Coinciding with the release of The Haunting in Connecticut and also, most likely trying to capitalize on the trend of lower budget exorcism/haunting movies that is still going strong, The Asylum unleashed Haunting of Winchester House.
No known actors in this one?: Nope and not any of the Asylum regulars either. Sitting between the “higher” budget Princess of Mars and Transmorphers: Fall of Man, this is probably one of those Asylum movies that they filmed in about a week at a local bed and breakfast.
I see it’s “based on a true story” on the DVD art: Yes, it takes it’s inspiration from the actual Winchester House, where Sarah Winchester, the wife of gun manufacturer William Winchester. After William died, Sarah used his wealth to build an insane mansion full of dead ends, stairs to nowhere and empty rooms because she believed that the ghosts of victims of Winchester pistols and rifles were haunting her and she wanted the house to be a spiritual maze to confuse them. This is all actually mentioned in the movie, so at least one person has watched History Channel or read Wikipedia over at The Asylum.
Is that the plot of the movie?: The plot follows a family that moves into the house for…reasons? There’s hints that they lost a baby recently and are moving to get away but then later they mention they are only there for a few months, so maybe it’s like a Shining situation where they took a job to be caretakers? They start seeing various spirits and eventually their daughter, Haley, is captured by the vengeful spirit of Sarah Winchester, who is less scary than the old woman from House on Haunted Hill.
The parents, Drake and Susan, recruit their new neighbor(?), Harrison Dent, who is a paranormal investigator and he explains the different levels of ghosts and tries to help them get Haley back before the omnipresent wind blows him into a fireplace and kills him.
Wind? I thought we were dealing with ghosts?: I guess maybe the wind is caused by the ghosts? In any case, the wind is the most dangerous force of this movie, killing at one police officer by blowing them off the porch and ripping open doors and windows randomly throughout the movie. It also blows out the candelabra Drake and Susan use to light their way, even though it’s 2009 and we have flashlights. That’s one of the many things that The Asylum seems to throw in just because “that’s what you do in horror movies” like Victorian era clothing, inappropriate music and more. It’s super hodge-podge.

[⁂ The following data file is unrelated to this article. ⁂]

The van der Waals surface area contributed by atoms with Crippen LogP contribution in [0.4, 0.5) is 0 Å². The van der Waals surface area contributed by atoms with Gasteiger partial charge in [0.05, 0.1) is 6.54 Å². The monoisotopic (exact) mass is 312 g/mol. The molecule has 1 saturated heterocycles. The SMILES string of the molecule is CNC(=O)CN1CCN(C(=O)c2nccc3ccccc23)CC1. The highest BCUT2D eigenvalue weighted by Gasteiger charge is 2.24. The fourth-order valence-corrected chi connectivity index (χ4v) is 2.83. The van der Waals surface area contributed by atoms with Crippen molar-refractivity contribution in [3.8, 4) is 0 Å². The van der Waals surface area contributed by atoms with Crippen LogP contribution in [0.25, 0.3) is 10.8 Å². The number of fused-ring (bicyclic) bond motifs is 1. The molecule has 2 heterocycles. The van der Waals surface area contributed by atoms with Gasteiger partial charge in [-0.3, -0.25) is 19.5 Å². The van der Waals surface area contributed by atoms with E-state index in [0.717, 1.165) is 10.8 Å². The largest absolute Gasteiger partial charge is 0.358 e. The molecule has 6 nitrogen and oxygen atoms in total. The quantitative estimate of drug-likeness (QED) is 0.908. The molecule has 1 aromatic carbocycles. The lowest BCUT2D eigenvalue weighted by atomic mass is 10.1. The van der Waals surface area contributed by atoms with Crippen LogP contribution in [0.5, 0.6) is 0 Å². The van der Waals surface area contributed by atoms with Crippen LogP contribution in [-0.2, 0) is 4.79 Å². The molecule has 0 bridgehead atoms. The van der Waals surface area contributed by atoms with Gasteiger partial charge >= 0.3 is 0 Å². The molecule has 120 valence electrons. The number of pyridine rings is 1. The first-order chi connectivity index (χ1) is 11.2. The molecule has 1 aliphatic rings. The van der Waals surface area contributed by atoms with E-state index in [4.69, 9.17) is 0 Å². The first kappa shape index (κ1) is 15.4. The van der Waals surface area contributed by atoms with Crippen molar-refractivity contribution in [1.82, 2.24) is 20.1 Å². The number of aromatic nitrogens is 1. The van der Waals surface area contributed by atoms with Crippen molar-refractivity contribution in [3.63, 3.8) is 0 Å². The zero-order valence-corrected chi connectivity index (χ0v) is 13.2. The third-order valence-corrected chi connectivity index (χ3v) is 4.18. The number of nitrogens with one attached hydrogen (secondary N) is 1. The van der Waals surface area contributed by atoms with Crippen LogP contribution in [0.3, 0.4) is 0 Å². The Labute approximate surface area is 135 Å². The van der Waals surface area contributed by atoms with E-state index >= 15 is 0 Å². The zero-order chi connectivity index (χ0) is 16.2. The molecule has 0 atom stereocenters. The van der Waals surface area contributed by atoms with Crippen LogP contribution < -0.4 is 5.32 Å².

Do they eventually stop the ghosts and get their daughter back?: Yes, but buckle up for this insanity: Drake and Susan follow a deaf ghost who was a servant of Sarah Winchester to the attic. There, they interpret a terrible crayon drawing of a girl as the trunk in the attic and open it to discover the body of Annie Winchester, Sarah’s daughter and the reason for her haunting. A flashback reveals that Annie was playing and hiding in the trunk back in olden times when the deaf guy piled a bunch of boxes on it and left and then no one thought to look in the attic for her and she died. Sarah and Annie are finally reunited and Drake and Susan get Haley back but their car is missing from the driveway. In the second insane twist, Susan finds their car crashed off the side of a cliff while they are walking back to civilization and realizes that they all have been dead for the entire movie, and then they do a Sixth Sense style flashback montage to ostensibly reveal “everything you missed!” but it’s all just random scenes that don’t really reveal anything.
Is it worth watching?: Dear god, no. It’s incredibly boring and not the least bit scary. You would think that The Asylum would be able to match the lower budget horror movies better than gigantic blockbusters but they still fail just as badly with this. The actual story of the Winchester House would probably make a pretty cool movie in better hands, like say James Wan, but you’d be better off just reading the Wikipedia article about Winchester House or catching a documentary about it from Discovery or History Channel.
Next Up: The Terminators arrive to…terminate?
I’m like the J. Jonah Jameson of Everything Action, writing and editing and constantly demanding pictures of Spider-Man.